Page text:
The intense traffic. The lights and blowup figures. The crush of people shopping, or attending concerts or choral presentations. Busy, hectic schedules. Plenty to do. Wrapping gifts. Baking. Decorating your house. Attending parties. Eating too much sugar.
This time of year is one of activity and stress, as we prepare for a holiday period that tends to stretch from late November all the way through the month of December. Sometimes we nearly drop from exhaustion. Sometimes we fight colds and other illnesses that attack because of exposure to lots of people with various types of illnesses and depleted immune systems.
No matter how good you are at organizing your time and parceling your energy, this time of year can be challenging. Often, it’s a period we look forward to, but that can overwhelm us if we aren’t careful.
Sometimes physical ailments and illnesses make us have to change our plans. Or weather challenges disrupt travel plans. No matter how much you’ve looked forward to the events that crowd the calendar this time of year, you may have to make other arrangements when something comes along that makes change necessary.
I remember being leveled as a teenager for three weeks─a time when I was unable to even get out of bed, let along sing in our choir’s concert, attend the big 9th grade dance, or do my Christmas shopping. Sometimes, the holiday season has to pass you by, like it did me that year.
When chaos and stress reign over your life because of the demands on your time, the sheer number of events on your calendar, or the demands those you love put on you because they want you to share the holiday with them, it is important to find a way to protect yourself.
During those times, you may need some time of peace. Some time when you can get away from the hustle and bustle and replenish your energy. This is especially true if you’re an introvert. It isn’t that introverts don’t like people, or don’t want to be around them. It’s that we need to have time alone to replenish our energy. While extroverts replenish themselves around people, introverts replenish alone.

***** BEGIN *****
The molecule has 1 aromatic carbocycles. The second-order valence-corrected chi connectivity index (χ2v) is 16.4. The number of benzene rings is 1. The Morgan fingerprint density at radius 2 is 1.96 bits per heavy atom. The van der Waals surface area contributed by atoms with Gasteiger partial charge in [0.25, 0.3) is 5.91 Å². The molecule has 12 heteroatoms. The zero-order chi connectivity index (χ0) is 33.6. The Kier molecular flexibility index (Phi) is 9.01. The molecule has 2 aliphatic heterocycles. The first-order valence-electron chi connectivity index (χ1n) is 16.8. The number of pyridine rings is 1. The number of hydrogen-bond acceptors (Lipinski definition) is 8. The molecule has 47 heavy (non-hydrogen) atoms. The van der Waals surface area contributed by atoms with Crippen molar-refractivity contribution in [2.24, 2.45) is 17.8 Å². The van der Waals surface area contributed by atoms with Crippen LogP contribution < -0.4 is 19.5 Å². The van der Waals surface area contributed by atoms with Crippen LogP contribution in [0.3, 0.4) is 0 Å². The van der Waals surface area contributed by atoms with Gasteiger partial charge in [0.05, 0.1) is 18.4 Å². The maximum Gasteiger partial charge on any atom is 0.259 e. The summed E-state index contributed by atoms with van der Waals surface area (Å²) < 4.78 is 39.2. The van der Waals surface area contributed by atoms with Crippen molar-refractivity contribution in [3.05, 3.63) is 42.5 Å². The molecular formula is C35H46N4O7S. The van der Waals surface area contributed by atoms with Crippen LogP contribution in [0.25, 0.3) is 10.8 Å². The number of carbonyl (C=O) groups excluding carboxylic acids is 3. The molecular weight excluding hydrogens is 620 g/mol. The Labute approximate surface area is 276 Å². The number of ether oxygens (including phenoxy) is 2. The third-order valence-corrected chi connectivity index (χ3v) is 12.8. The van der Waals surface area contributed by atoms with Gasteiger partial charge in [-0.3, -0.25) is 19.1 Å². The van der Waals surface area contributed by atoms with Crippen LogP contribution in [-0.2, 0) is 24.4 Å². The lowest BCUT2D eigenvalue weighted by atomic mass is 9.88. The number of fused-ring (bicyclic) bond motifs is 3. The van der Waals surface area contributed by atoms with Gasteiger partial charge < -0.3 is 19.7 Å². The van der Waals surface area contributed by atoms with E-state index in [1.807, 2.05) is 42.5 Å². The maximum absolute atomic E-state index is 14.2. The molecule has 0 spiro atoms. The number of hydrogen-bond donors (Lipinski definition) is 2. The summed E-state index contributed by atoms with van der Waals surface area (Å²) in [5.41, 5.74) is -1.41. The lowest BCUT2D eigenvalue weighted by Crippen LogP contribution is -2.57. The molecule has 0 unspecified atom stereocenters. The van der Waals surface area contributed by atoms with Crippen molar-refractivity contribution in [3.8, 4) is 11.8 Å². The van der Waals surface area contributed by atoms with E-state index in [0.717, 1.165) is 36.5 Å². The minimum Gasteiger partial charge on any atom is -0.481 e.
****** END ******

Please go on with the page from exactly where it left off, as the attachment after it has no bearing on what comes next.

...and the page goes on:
This time of the year, it’s helpful to search out some a Silent Night. Amidst the hustle and bustle, and the noise of holiday preparations and celebrations, it’s important to be able to find time when you can lose yourself in silence. The silence can take many forms:
- It can be the silence of prayer or meditation
- It can be the sound of snow falling softly
- It can be the comforting sound of horses eating grain in the shelter of a barn
- It can be a hike along a trail in the mountains
- IT can be sitting by a fire, staring at the flames, and listening to the soft sounds of crackling and whooshing
- It can be standing at the door to your house or apartment, staring up at the stars that light the clear winter night·
No matter what your “Silent Night” sounds like or how you create it, it can offer you a respite from the stress and noise of holiday preparations. It provides you with a balance that makes the enjoyment of this season possible and far less stressful.
The best way to make this time of year truly a celebration and a special time you can enjoy is by balancing it with the relaxation, the calm, the peace, and the silence we can each find if we take the time and energy to bother.
It’s definitely worth it. Make your holiday one you can actually enjoy. Create your own strategies for including a Silent Night in your hectic schedule. Regularly. When January comes, you’ll be extra glad you did.
If you want ideas for doing this, feel free to email me at Linda@InnerResourceCenter.com or call me at 865-983-7544 and I’ll help you brainstorm ideas. One of the things that makes the holiday special for me is to help people move through them with more joy and less stress. Reach out. I’m here, ready to help.
Warmest wishes for a wonderful, peaceful holiday,